This is a neat statistics tool from google, showing how various words or phrases show up in printed text over a period of time. (Google has been scanning books for some time now, and they have basically created a database of a significant portion of every book ever printed, going back hundreds (thousands?) of years.)
Here are some examples Kevin picked:
Spam: See the full graph here.
Spam is a funny one of course. There is a slight blip around WWII, where the word obviously referred to the brand of canned meat. Then usage takes off after about 1994, which of course is when the “world wide web” burst into popular culture. (“www” is in quotes, because even though we use it every day in its short form, it still strikes me as oddly archaic already:)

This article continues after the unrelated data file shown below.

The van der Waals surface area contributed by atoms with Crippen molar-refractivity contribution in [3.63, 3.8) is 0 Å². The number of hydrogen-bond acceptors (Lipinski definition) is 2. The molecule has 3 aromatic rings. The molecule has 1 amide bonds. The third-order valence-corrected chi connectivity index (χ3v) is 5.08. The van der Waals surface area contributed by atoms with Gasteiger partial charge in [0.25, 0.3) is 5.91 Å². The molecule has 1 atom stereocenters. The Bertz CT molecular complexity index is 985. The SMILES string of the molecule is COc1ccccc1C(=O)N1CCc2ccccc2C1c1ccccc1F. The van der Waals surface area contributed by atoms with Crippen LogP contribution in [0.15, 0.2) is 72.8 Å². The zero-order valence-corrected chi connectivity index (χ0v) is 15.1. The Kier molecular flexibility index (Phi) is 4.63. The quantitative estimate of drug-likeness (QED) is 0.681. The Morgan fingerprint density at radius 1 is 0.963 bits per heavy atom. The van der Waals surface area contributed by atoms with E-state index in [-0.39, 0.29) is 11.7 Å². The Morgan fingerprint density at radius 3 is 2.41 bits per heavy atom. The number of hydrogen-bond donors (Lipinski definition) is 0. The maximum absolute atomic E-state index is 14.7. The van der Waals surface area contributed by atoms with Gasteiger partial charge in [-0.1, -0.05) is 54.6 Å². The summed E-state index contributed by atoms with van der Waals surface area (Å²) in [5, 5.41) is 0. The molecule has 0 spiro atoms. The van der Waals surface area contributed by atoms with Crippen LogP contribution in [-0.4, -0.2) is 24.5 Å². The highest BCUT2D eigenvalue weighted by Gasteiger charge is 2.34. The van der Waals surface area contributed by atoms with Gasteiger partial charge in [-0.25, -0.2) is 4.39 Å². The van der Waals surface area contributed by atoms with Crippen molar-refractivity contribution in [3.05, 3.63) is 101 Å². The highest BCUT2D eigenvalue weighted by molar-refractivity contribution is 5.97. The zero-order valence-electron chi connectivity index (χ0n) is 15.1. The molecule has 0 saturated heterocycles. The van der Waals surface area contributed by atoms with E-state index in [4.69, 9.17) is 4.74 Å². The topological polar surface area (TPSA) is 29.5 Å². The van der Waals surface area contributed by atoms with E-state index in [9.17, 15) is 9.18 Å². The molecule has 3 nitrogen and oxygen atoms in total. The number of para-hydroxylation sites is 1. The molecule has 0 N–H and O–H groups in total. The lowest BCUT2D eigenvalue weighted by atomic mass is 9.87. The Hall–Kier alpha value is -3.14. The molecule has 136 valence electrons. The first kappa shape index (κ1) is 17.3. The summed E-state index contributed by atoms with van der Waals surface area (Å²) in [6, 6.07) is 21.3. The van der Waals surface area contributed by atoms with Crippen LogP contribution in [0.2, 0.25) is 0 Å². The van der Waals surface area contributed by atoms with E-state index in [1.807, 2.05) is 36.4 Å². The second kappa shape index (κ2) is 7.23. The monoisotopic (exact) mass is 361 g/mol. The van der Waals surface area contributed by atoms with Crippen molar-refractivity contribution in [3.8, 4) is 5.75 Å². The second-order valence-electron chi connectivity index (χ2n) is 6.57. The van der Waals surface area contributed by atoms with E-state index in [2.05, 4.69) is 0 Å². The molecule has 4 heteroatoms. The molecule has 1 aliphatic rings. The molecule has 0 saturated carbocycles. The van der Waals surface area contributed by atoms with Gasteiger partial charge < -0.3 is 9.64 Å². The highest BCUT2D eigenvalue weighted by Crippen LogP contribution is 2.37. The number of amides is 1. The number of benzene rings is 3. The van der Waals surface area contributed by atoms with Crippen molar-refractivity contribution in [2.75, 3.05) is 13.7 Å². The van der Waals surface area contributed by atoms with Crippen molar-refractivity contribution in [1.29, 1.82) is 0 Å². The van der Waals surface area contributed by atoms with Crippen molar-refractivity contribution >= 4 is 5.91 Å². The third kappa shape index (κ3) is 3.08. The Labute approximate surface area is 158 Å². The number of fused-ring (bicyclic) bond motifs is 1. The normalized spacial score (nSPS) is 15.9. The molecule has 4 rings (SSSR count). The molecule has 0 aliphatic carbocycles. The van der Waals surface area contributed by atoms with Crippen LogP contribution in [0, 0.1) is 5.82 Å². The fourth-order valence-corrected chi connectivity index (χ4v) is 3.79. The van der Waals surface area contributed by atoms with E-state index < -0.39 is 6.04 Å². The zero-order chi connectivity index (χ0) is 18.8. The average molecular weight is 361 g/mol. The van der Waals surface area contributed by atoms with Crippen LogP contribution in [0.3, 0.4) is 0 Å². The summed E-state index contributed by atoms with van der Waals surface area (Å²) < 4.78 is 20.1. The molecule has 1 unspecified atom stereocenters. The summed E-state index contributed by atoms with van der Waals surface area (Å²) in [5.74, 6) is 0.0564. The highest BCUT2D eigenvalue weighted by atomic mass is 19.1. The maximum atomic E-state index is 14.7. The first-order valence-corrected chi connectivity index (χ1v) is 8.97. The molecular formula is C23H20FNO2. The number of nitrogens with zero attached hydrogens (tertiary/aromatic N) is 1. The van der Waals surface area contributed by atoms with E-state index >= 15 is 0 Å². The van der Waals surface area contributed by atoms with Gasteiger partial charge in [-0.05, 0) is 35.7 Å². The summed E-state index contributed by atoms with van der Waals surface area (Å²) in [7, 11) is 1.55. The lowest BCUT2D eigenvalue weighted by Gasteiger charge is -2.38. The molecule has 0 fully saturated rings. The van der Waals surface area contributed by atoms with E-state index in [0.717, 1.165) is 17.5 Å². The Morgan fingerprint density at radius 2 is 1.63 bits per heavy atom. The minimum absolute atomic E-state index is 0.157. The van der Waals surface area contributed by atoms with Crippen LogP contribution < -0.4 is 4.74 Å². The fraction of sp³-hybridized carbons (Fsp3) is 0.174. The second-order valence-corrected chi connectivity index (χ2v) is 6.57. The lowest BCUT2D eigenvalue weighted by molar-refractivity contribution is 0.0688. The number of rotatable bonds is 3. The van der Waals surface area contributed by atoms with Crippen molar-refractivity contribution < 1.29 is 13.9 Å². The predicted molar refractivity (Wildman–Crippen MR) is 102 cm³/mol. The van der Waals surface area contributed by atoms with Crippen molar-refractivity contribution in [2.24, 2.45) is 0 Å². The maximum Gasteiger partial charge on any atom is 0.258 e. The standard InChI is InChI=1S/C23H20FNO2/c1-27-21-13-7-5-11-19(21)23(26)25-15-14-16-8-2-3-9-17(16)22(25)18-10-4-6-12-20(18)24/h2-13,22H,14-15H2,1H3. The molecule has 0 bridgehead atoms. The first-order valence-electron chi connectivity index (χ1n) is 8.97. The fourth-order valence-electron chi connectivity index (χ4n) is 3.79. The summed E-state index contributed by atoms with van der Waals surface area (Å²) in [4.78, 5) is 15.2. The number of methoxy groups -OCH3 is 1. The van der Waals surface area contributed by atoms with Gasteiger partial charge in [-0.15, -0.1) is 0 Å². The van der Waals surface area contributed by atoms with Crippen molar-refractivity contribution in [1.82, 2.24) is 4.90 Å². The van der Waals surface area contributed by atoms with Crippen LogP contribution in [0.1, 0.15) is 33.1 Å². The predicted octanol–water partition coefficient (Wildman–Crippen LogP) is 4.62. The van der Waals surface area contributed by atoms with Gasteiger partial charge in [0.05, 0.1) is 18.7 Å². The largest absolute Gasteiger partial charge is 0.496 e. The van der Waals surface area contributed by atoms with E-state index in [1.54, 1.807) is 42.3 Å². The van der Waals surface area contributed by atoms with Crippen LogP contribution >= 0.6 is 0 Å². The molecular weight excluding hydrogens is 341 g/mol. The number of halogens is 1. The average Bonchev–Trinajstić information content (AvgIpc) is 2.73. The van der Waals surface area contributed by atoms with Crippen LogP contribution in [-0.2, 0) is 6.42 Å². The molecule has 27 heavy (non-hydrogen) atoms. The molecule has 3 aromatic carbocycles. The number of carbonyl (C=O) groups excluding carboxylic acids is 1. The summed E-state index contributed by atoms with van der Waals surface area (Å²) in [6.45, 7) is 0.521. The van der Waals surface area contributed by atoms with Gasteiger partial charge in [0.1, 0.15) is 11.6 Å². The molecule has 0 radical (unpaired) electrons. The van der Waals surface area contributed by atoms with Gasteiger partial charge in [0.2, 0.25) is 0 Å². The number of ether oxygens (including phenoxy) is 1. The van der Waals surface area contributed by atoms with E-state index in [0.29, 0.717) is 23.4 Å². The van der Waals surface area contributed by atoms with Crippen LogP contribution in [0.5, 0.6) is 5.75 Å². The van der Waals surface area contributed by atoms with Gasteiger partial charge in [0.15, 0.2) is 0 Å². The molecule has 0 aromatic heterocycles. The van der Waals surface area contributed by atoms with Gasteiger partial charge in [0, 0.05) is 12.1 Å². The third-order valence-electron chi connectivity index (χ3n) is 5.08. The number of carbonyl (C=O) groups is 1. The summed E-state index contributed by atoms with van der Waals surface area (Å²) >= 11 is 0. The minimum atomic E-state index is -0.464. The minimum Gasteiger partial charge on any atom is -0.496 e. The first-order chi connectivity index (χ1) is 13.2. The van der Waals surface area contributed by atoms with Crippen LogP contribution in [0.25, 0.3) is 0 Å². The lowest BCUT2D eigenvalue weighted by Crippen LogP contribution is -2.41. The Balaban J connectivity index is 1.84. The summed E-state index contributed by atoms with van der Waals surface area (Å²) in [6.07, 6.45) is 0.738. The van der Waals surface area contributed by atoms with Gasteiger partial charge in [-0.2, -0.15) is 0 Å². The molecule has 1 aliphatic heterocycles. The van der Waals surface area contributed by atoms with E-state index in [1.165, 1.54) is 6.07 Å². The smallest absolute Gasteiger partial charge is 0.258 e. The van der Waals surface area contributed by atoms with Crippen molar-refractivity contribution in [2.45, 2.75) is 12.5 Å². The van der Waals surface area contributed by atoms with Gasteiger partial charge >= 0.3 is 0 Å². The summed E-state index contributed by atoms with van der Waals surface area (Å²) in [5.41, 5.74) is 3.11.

Another example: Airplane, Aerodrome, Aeroplane. Full graph here.
Its interesting to me that the word “aerodrome” still shows up in printed text at all.
And finally: Liberty. Full graph here.
Keep in mind when looking at this trend that the sample size gets larger over time. Also, Kevin made it onto marginal revolution with this graph. How cool is that?